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   Jan 17

Chinese herbal medicine slows the development of type 2 diabetes, study claims

Researchers found mixture of 10 herbs called Tianqi prevented people with pre-diabetes – slightly elevated blood glucose levels – developing disease

People who are pre-diabetic face a heightened risk of developing type 2 diabetes as well as heart disease and stroke

Traditional Chinese herbal medicines can stave off the onset of diabetes, a new study has revealed.

A clinical trial found herbs were comparable to prescriptions for controlling pre-diabetes.

Traditional Chinese herbal medicines can stave off the onset of type 2 diabetes, new research has revealed

Researchers say their findings show traditional Chinese herbal medicines hold promise for slowing the progression from pre-diabetes to an official diabetes diagnosis.

Pre-diabetes is diagnosed when a person has developed elevated blood sugar levels, but glucose levels have not yet risen to the point of developing type 2 diabetes.

People who are pre-diabetic face a heightened risk of developing type 2 diabetes as well as heart disease and stroke.

One of the study’s authors, Doctor Chun-Su Yuan, of the University of Chicago, said: ‘With diabetes evolving into a serious public health burden worldwide, it is crucial to take steps to stem the flood of cases.

‘Patients often struggle to make the necessary lifestyle changes to control blood sugar levels, and current medications have limitations and can have adverse gastrointestinal side effects.

‘Traditional Chinese herbs may offer a new option for managing blood sugar levels, either alone or in combination with other treatments.’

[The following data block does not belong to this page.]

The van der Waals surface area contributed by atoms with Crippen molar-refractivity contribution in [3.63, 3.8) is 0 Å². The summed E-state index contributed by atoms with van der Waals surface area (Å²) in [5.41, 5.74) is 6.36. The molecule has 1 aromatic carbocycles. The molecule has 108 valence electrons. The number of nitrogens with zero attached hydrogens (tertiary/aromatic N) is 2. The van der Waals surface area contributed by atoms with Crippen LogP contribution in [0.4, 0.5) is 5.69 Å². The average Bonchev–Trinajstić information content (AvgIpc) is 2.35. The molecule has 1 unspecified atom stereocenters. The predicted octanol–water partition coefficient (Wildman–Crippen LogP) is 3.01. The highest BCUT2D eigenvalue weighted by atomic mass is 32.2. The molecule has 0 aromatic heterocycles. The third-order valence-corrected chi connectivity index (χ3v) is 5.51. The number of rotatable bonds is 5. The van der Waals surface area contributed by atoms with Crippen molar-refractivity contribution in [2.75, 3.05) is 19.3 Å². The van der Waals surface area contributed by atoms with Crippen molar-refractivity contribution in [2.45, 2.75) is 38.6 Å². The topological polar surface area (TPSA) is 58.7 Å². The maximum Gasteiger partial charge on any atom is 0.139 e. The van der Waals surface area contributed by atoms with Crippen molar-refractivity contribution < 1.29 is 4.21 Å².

During the trial, 389 people at 11 research sites in China were randomly assigned to take either a capsule containing a mixture of 10 Chinese herbal medicines or a placebo.

For a year, they took capsules of either the Chinese herb mixture, called Tianqi, or the placebo three times a day before meals.

All the participants received a month of lifestyle education at the outset of the trial and met with nutritionists several times during the course of the study.

Their glucose tolerance was measured on a quarterly basis.

At the end of the trial, 36 participants in the Tianqi group and 56 in the placebo group had developed diabetes.

The analysis found taking Tianqi reduced the risk of diabetes by 32.1 per cent compared with the placebo, after adjusting for age and gender.

A trial found the Chinese herbs were comparable to prescription medications for controlling pre-diabetes

The overall reduction in risk was comparable to that found in studies of diabetes medications acarbose and metformin, and study participants reported few side effects from the Tianqi herbs.

Tianqi includes several herbs that have been shown to lower blood glucose levels and improve control of blood glucose levels after meals.

One of the study’s lead authors, Doctor Xiaolin Tong, of Guang’anmen Hospital in Beijing, China, said: ‘Few controlled clinical trials have examined traditional Chinese medicine’s impact on diabetes, and the findings from our study showed this approach can be very useful in slowing the disease’s progression.

‘More research is needed to evaluate the role Chinese herbal medicine can play in preventing and controlling diabetes.’

The study has been accepted for publication in the Journal of Clinical Endocrinology and Metabolism (JCEM).

Source: Daily Mail

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